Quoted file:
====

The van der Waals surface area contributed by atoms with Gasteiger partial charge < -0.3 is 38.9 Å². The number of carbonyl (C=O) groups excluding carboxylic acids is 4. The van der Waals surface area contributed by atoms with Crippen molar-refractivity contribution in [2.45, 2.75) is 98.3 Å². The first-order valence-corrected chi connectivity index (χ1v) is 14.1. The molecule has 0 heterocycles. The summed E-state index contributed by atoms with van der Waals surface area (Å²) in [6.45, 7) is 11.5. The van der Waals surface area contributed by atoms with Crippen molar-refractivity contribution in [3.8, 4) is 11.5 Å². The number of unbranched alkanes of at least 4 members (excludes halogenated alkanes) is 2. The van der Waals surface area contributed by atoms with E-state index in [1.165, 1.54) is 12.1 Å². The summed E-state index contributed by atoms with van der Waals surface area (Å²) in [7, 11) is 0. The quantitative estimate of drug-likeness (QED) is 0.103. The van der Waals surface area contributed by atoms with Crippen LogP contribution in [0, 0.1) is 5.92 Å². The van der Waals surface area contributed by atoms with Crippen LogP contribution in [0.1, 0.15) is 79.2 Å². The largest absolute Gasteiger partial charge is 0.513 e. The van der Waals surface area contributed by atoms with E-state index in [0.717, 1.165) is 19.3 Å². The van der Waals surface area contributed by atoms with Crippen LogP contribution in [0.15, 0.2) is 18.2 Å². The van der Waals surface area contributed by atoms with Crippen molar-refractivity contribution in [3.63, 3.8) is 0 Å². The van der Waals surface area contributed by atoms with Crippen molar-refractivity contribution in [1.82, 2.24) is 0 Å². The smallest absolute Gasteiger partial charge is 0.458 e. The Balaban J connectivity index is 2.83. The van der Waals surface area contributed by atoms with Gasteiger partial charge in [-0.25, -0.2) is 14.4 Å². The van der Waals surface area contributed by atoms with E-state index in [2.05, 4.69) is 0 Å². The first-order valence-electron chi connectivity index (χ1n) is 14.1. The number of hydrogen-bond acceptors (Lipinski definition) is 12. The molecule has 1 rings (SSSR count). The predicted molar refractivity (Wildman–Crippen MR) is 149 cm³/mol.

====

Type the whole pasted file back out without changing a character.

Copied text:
The van der Waals surface area contributed by atoms with Gasteiger partial charge < -0.3 is 38.9 Å². The number of carbonyl (C=O) groups excluding carboxylic acids is 4. The van der Waals surface area contributed by atoms with Crippen molar-refractivity contribution in [2.45, 2.75) is 98.3 Å². The first-order valence-corrected chi connectivity index (χ1v) is 14.1. The molecule has 0 heterocycles. The summed E-state index contributed by atoms with van der Waals surface area (Å²) in [6.45, 7) is 11.5. The van der Waals surface area contributed by atoms with Crippen molar-refractivity contribution in [3.8, 4) is 11.5 Å². The number of unbranched alkanes of at least 4 members (excludes halogenated alkanes) is 2. The van der Waals surface area contributed by atoms with E-state index in [1.165, 1.54) is 12.1 Å². The summed E-state index contributed by atoms with van der Waals surface area (Å²) in [7, 11) is 0. The quantitative estimate of drug-likeness (QED) is 0.103. The van der Waals surface area contributed by atoms with Crippen LogP contribution in [0, 0.1) is 5.92 Å². The van der Waals surface area contributed by atoms with Crippen LogP contribution in [0.1, 0.15) is 79.2 Å². The largest absolute Gasteiger partial charge is 0.513 e. The van der Waals surface area contributed by atoms with E-state index in [0.717, 1.165) is 19.3 Å². The van der Waals surface area contributed by atoms with Crippen LogP contribution in [0.15, 0.2) is 18.2 Å². The van der Waals surface area contributed by atoms with Crippen molar-refractivity contribution in [3.63, 3.8) is 0 Å². The van der Waals surface area contributed by atoms with Crippen molar-refractivity contribution in [1.82, 2.24) is 0 Å². The smallest absolute Gasteiger partial charge is 0.458 e. The Balaban J connectivity index is 2.83. The van der Waals surface area contributed by atoms with Gasteiger partial charge in [-0.25, -0.2) is 14.4 Å². The van der Waals surface area contributed by atoms with E-state index in [2.05, 4.69) is 0 Å². The first-order valence-electron chi connectivity index (χ1n) is 14.1. The number of hydrogen-bond acceptors (Lipinski definition) is 12. The molecule has 1 rings (SSSR count). The predicted molar refractivity (Wildman–Crippen MR) is 149 cm³/mol.